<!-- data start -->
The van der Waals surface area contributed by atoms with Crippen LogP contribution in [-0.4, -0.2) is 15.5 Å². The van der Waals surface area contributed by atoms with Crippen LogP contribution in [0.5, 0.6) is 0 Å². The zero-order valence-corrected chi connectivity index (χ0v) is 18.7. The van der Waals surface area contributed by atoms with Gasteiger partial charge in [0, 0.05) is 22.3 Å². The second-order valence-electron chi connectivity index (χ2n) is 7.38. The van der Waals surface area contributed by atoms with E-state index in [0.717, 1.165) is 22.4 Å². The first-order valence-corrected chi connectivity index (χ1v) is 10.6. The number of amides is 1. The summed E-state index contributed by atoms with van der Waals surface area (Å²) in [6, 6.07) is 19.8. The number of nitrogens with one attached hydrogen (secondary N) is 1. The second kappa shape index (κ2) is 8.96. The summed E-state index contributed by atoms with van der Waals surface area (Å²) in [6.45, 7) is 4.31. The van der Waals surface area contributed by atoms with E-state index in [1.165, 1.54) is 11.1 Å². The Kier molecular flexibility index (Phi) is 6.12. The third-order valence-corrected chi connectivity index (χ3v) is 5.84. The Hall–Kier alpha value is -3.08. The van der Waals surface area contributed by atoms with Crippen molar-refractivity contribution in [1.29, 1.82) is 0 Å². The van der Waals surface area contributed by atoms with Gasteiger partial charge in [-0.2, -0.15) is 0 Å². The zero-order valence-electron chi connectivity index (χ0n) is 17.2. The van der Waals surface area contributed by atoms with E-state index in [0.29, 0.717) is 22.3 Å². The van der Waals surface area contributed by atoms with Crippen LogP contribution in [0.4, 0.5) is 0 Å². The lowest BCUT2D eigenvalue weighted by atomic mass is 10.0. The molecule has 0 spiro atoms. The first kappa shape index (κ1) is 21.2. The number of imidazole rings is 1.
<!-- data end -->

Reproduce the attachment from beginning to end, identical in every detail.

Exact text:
The van der Waals surface area contributed by atoms with Crippen LogP contribution in [-0.4, -0.2) is 15.5 Å². The van der Waals surface area contributed by atoms with Crippen LogP contribution in [0.5, 0.6) is 0 Å². The zero-order valence-corrected chi connectivity index (χ0v) is 18.7. The van der Waals surface area contributed by atoms with Gasteiger partial charge in [0, 0.05) is 22.3 Å². The second-order valence-electron chi connectivity index (χ2n) is 7.38. The van der Waals surface area contributed by atoms with E-state index in [0.717, 1.165) is 22.4 Å². The first-order valence-corrected chi connectivity index (χ1v) is 10.6. The number of amides is 1. The summed E-state index contributed by atoms with van der Waals surface area (Å²) in [6, 6.07) is 19.8. The number of nitrogens with one attached hydrogen (secondary N) is 1. The second kappa shape index (κ2) is 8.96. The summed E-state index contributed by atoms with van der Waals surface area (Å²) in [6.45, 7) is 4.31. The van der Waals surface area contributed by atoms with E-state index in [1.165, 1.54) is 11.1 Å². The Kier molecular flexibility index (Phi) is 6.12. The third-order valence-corrected chi connectivity index (χ3v) is 5.84. The Hall–Kier alpha value is -3.08. The van der Waals surface area contributed by atoms with Crippen molar-refractivity contribution in [1.29, 1.82) is 0 Å². The van der Waals surface area contributed by atoms with Gasteiger partial charge in [-0.2, -0.15) is 0 Å². The zero-order valence-electron chi connectivity index (χ0n) is 17.2. The van der Waals surface area contributed by atoms with E-state index in [0.29, 0.717) is 22.3 Å². The van der Waals surface area contributed by atoms with Crippen LogP contribution in [0.4, 0.5) is 0 Å². The lowest BCUT2D eigenvalue weighted by atomic mass is 10.0. The molecule has 0 spiro atoms. The first kappa shape index (κ1) is 21.2. The number of imidazole rings is 1.